In Autumpne, whan the sonne in vyrgyne
By radyante hete enryped hath our corne,
Whan Luna, full of mutabylyte,
As Emperes the dyademe hath worne
Of our pole artyke, smylynge halfe in scorne
At our foly and our unstedfastnesse,
The tyme whan Mars to werre hym dyde dres,

pole artyke: Arcturus of the Corona Borealis
I, callynge to mynde the great auctoryte
Of poetes olde, whyche full craftely
Under as coverte termes as coude be,
Can touche a troughte and cloke it subtylly
Wyth fresshe utteraunce full sentencyonsly,
Dyverse in style, some spared not vyce to wrythe,
Some of moralyte nobly dyde endyte,

Wherby I rede theyr renome and theyr fame
Maye never dye bute evermore endure.
I was sore moved to a force the same,
But Ignoraunce full soone dyde me dyscure
And shewed that in this arte I was not sure,
For to illumyne she sayde I was to dulle,
Avysynge me my penne awaye to pulle

And not to wrythe, for he so wyll atteyne,
Excedynge ferther than his connynge is,
His hede maye be harde, but feble is his brayne!
Yet have I knowen suche er this;
But of reproche surely he maye not mys
That clymmeth hyer than he may fotynge have;
What and he slyde downe, who shall hym save?

Thus up and down my mynde was drawen and cast
That I ne wyste what to do was beste;
Soo sore enwered that I was, at the laste,
Enforsed to slepe and for to take some reste,
And to lye downe as soone as I me dreste.
At Harwyche Porte, slumbrynge as I laye
In myne hostes house, called Powers Keye,

Me thoughte I sawe a shyppe, goodly of sayle,
Come saylyng forth into that haven brood,
Her takelynge ryche and of hye apparayle;
She kyste an anker and there she laye at rode.
Marchauntes her borded to see what she had lode.
Therein they founde Royall marchaundyse,
Fraghted with plesure of what ye coude devyse.

But than I thoughte I wolde not dwell behynde,
Amonge all other I put myselfe in prece.
Than there coude I none aquentaunce fynde;
There was moche noyse, anone one cryed, cese!
Sharpely commaundynge eche man holde hys pece.
Maysters, he sayde, the shyp that ye here see,
The Bowge of Courte it hyghte for certeynte;

The awnner thereof is lady of estate,
Whoos name to tell is Dame Saunce Pere.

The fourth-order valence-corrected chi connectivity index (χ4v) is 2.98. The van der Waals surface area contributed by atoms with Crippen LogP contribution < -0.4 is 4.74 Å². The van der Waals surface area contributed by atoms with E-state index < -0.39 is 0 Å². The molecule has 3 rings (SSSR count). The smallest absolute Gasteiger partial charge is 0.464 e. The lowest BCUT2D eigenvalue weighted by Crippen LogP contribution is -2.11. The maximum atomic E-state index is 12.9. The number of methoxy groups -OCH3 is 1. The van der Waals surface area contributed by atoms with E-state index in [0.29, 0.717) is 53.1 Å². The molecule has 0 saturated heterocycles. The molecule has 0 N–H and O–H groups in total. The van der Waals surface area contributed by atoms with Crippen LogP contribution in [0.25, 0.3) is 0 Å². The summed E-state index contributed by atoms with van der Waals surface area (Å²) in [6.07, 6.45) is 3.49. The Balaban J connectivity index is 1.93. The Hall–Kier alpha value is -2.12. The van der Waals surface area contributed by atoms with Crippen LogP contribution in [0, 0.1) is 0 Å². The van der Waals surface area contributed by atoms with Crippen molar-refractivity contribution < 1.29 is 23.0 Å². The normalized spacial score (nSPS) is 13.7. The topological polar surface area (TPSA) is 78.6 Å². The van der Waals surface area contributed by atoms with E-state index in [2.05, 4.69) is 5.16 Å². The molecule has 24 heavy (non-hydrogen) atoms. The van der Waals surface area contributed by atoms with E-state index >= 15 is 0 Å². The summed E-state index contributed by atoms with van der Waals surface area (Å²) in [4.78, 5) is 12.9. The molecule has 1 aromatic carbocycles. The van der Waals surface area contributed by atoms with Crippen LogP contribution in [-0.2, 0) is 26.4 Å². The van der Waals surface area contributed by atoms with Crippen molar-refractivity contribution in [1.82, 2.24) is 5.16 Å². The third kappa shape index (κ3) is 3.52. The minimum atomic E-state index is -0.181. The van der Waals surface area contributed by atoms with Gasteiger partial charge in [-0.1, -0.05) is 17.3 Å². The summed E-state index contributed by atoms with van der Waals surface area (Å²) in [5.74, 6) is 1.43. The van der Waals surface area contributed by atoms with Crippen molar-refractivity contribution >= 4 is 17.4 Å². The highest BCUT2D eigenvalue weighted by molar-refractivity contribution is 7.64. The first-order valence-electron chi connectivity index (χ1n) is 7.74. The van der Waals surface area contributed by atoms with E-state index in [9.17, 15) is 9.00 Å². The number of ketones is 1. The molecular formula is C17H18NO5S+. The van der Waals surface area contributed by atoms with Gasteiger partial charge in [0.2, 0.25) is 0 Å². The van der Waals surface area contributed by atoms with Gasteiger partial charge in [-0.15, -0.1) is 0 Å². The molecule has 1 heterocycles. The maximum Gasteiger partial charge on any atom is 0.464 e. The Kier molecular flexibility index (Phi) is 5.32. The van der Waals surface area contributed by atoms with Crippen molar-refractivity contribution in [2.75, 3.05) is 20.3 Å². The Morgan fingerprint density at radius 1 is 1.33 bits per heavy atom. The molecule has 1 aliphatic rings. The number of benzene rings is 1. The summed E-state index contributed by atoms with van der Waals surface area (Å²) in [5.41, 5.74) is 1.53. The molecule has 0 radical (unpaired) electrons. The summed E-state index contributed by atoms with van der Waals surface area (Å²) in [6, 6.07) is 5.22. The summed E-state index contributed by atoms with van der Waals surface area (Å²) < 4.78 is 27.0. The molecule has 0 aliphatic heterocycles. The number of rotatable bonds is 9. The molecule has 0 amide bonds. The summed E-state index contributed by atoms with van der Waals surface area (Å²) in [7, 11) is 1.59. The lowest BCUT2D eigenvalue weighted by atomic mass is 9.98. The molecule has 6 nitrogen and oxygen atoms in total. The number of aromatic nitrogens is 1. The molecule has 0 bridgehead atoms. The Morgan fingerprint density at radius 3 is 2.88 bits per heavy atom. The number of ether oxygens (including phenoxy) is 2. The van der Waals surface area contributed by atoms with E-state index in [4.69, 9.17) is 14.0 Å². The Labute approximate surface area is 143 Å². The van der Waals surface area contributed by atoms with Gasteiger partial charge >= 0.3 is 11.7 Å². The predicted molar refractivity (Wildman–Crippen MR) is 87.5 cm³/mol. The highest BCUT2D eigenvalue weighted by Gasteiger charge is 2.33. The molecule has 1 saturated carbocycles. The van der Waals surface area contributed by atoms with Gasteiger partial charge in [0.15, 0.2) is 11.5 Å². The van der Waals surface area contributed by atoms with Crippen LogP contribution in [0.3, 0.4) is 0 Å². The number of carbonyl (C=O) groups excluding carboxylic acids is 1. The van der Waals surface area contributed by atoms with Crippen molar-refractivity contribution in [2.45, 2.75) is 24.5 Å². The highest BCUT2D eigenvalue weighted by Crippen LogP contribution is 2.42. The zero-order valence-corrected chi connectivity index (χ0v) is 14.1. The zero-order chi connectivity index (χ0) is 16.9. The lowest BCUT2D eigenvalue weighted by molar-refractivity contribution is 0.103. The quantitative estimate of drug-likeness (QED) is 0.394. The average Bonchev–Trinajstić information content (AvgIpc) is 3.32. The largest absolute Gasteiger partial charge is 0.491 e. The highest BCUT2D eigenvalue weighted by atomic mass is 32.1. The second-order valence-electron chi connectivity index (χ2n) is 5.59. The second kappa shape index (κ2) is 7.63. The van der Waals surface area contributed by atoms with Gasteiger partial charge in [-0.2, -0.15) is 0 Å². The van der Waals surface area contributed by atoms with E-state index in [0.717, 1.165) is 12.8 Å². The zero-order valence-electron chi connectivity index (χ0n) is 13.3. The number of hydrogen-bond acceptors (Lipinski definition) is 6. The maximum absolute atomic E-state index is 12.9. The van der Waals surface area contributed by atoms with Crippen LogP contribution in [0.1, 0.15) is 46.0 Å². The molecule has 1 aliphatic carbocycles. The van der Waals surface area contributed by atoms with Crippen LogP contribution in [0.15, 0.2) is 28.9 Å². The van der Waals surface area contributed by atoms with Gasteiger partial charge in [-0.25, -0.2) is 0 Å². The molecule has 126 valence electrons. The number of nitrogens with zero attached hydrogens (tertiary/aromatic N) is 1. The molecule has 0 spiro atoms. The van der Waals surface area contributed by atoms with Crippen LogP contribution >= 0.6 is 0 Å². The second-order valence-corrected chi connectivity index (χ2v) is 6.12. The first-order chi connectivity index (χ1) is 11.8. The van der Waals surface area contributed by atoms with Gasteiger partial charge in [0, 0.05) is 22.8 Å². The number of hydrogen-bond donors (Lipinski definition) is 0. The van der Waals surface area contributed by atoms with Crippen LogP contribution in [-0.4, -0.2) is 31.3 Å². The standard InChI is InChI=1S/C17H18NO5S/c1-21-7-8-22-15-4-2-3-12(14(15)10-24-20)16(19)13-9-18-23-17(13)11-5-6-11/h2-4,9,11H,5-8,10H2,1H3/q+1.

Her marchaundyse is ryche and fortunate,
But who wyll have it muste paye therfore dere;
This royall chaffre that is shypped here
Is called favore-to-stonde-in-her-good-grace.
Than sholde ye see there pressynge in a pace

Of one and other that wolde this lady see,
Whiche sat behynde a traves of sylke fyne,
Of golde of tessew the fynest that myghte be,
In a trone whiche fer clerer dyde shyne
Than Phebus in his spere celestyne,
Whoos beaute, honoure, goodly porte,
I have to lytyll connynge to reporte.

But of eche thynge there as I take hede,
Among all other was wrytten in her trone
In golde letters, this worde, whiche I dyde rede:
Garder le fortune que est mauelz et bone.
And as I stode redynge this verse myselfe allone,
Her chyef gentylwoman, daunger by her name,
Gave me a taunte, and sayde I was to blame

To he so perte to prese so proudly uppe.
She sayde she trowed that I had eten sause;
She asked yf ever I dranke of saucys cuppe.
And I than softly answered to that clause,
That, so to saye, I had gyven her no cause.
Than asked she me, Syr, so God the spede,
What is thy name? and I sayde it was Drede.

What movyd the, quod she, hydder to come?
Forsoth, quod I, to bye some of youre ware.
And with that worde on me she gave a glome
With browes bente and gan on me to stare
Full daynnously, and fro me she dyde fare,
Levynge me stondynge as a mased man,
To whome there came another gentylwoman.

Desyre her name was, and so she me tolde,
Sayenge to me, Broder, be of good chere,
Abasshe you not, but hardely be bolde,
Avaunce your selfe to aproche and come nere.
What though our chaffer he never so dere,
Yet I avyse you to speke for ony drede;
Who spareth to speke, in fayth, he spareth to spede.